Eczema is a common skin condition that affects more than 31 million people in the United States. It’s most common symptoms are patches of dry, itchy, and sometimes scaly red or pink skin. However, there are other skin conditions that can look a lot like eczema, making it difficult to self-diagnose.
How Do I Know If I Have Eczema?
Because eczema is caused by underlying inflammation, it is common to see patches of red, inflamed skin that are itchy and flaky. These patches often occur on your arms and backs of your knees, but they can show up anywhere on your body or face. Eczema is also common in children and infants and tends to appear on the scalp, face, neck, hands, and feet.
However, there are other common skin conditions such as a fungal infection called ringworm and an inflammatory disease called psoriasis that can have very similar symptoms. Because of this, it is best to see your dermatologist for an accurate diagnosis.
Eczema vs. Ringworm
Ringworm, also called tinea corporis, is a type of fungal infection that causes circular patches of red, itchy skin. These patches are often clear in the center, giving them a characteristic ring shape, but they can also be more solidly-colored. This fungal infection can occur anywhere on the body. When it happens on your feet, it is commonly called “athlete’s foot.” When it occurs in the groin area, it is called “jock itch.”
A specific type of eczema called nummular or discoid eczema closely resembles ringworm. It is characterized by round or oval patches of red, itchy skin that may ooze or become crusty. We still do not know the exact cause of nummular eczema, but, like other types of eczema, it appears to be linked to genetics, as well as underlying inflammation.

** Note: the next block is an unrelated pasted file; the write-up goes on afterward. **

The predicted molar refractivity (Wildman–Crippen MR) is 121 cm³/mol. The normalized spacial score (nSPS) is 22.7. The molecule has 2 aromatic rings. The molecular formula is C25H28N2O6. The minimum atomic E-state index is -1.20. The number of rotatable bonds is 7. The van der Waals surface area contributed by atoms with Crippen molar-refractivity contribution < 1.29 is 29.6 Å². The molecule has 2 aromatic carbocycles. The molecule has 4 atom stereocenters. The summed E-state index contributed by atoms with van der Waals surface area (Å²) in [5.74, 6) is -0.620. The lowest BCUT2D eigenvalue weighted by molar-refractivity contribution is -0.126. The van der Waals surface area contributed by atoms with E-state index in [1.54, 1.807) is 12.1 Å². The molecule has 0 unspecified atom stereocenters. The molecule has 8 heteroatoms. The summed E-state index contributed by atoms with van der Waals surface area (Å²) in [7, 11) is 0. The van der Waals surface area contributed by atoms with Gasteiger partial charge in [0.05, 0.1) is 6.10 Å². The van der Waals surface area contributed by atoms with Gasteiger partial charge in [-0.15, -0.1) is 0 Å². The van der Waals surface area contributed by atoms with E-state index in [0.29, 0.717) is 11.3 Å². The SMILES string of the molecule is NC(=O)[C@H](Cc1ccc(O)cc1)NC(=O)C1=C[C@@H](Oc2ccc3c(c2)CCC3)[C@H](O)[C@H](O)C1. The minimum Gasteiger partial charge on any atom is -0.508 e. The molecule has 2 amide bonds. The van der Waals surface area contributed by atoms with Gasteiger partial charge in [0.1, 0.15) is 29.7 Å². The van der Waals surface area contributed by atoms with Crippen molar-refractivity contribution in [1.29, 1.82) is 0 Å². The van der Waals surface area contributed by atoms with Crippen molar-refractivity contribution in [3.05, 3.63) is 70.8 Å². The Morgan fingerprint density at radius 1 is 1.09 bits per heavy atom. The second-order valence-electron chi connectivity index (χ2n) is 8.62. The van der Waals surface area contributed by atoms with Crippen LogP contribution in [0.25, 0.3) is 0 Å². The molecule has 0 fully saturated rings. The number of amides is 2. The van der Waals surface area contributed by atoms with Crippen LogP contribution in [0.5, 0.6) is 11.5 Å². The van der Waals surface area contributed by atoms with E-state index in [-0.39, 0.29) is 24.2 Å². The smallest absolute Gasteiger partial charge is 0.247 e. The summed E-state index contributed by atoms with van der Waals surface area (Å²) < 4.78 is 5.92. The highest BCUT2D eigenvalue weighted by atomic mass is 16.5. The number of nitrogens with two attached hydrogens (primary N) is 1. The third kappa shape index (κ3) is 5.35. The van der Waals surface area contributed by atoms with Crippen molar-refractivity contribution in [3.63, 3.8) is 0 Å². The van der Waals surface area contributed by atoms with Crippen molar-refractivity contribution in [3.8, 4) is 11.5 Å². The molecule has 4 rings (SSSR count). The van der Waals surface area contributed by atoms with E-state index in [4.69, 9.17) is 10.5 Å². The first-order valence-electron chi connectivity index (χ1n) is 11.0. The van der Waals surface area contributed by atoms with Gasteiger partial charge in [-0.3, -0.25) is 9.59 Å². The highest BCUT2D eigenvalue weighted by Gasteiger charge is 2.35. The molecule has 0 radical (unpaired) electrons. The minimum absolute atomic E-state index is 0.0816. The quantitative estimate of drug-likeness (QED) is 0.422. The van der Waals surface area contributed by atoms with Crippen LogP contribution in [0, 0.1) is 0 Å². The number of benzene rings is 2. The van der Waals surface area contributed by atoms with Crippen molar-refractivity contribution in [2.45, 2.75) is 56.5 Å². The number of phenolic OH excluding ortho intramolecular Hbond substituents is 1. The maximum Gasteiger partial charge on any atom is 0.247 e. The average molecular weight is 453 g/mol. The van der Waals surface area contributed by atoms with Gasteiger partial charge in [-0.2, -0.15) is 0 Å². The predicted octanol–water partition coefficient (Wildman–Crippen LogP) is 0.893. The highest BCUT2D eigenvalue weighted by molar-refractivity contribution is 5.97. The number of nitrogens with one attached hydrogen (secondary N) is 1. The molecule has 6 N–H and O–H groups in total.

Eczema vs. Psoriasis
Eczema and psoriasis are both fairly common inflammatory skin diseases. There are additional health concerns with psoriasis, as those with psoriasis lesions on the skin can develop psoriatic arthritis and are at an increased risk of heart disease, depression, and other conditions. It is important to receive an accurate diagnosis in order to not only effectively treat your immediate symptoms but to also reduce the risk of developing these other health complications.
Eczema and psoriasis both appear on the skin as patches of red, itchy skin and are both very common the elbows and knees. Psoriasis may appear to be thicker than eczema, but this is not always the case. With psoriasis, the skin can sometimes appear to be a silvery color with a scaly texture. Like eczema, there are different types of psoriasis, each characterized by slightly different symptoms.
Children and adults can get both of these conditions. The best way to know for sure if you have eczema or psoriasis is to visit your dermatologist.
I Think I Have Eczema. Now What?
If you think you may have eczema, schedule an appointment with your dermatologist. It is best to get an accurate diagnosis so you know that you are treating the right problem. Your doctor can also prescribe you a daily skincare regimen that includes a barrier repair moisturizer to help relieve symptoms and strengthen your skin’s ability to hold onto water and keep irritants out.
You should also avoid fragrances and perfumes in skincare and personal care products, including body lotions, soaps, and laundry detergent. Fragrances can irritate sensitive skin and make your eczema symptoms worse.
Will Eczema Go Away on Its Own?
For some people, eczema can go away over time. This is sometimes the case with pediatric eczema – people can sometimes “outgrow” eczema they had as a child. However, not all cases of eczema will go away on their own, and there is currently no known cure for this condition. Using the proper skincare regimen and avoiding common triggers such as stress, poor diet, and allergens can make eczema very manageable.
You do not want to leave it untreated, however. You can further damage your skin by scratching at these itchy spots and starting a vicious cycle of inflammation.
Eczema can be easily mistaken for other skin conditions and should therefore be evaluated by a board-certified dermatologist to ensure an accurate diagnosis and proper treatment. If you would like to schedule an appointment at our Miami office, you can call our office at 305-532-5552 or fill out our online contact form.
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